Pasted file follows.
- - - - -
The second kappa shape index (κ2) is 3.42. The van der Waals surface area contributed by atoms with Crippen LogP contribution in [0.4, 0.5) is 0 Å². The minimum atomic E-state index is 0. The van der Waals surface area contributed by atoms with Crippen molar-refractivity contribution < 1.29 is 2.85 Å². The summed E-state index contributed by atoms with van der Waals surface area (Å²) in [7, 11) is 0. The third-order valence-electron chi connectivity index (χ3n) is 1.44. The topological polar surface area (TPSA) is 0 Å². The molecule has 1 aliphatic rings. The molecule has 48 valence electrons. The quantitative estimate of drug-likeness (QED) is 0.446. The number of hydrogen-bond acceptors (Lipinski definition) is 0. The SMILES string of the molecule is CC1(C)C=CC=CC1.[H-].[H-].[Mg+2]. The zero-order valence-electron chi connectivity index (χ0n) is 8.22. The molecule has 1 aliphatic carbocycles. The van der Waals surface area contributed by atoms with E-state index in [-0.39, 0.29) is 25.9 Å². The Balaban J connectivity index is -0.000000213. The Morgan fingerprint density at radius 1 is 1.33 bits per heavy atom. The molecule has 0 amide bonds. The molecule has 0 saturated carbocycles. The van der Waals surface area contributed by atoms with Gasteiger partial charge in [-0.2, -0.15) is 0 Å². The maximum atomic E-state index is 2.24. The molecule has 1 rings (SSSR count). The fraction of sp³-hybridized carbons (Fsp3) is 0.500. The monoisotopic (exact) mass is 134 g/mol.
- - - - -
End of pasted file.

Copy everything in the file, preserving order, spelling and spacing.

The second kappa shape index (κ2) is 3.42. The van der Waals surface area contributed by atoms with Crippen LogP contribution in [0.4, 0.5) is 0 Å². The minimum atomic E-state index is 0. The van der Waals surface area contributed by atoms with Crippen molar-refractivity contribution < 1.29 is 2.85 Å². The summed E-state index contributed by atoms with van der Waals surface area (Å²) in [7, 11) is 0. The third-order valence-electron chi connectivity index (χ3n) is 1.44. The topological polar surface area (TPSA) is 0 Å². The molecule has 1 aliphatic rings. The molecule has 48 valence electrons. The quantitative estimate of drug-likeness (QED) is 0.446. The number of hydrogen-bond acceptors (Lipinski definition) is 0. The SMILES string of the molecule is CC1(C)C=CC=CC1.[H-].[H-].[Mg+2]. The zero-order valence-electron chi connectivity index (χ0n) is 8.22. The molecule has 1 aliphatic carbocycles. The van der Waals surface area contributed by atoms with E-state index in [-0.39, 0.29) is 25.9 Å². The Balaban J connectivity index is -0.000000213. The Morgan fingerprint density at radius 1 is 1.33 bits per heavy atom. The molecule has 0 amide bonds. The molecule has 0 saturated carbocycles. The van der Waals surface area contributed by atoms with Gasteiger partial charge in [-0.2, -0.15) is 0 Å². The maximum atomic E-state index is 2.24. The molecule has 1 rings (SSSR count). The fraction of sp³-hybridized carbons (Fsp3) is 0.500. The monoisotopic (exact) mass is 134 g/mol.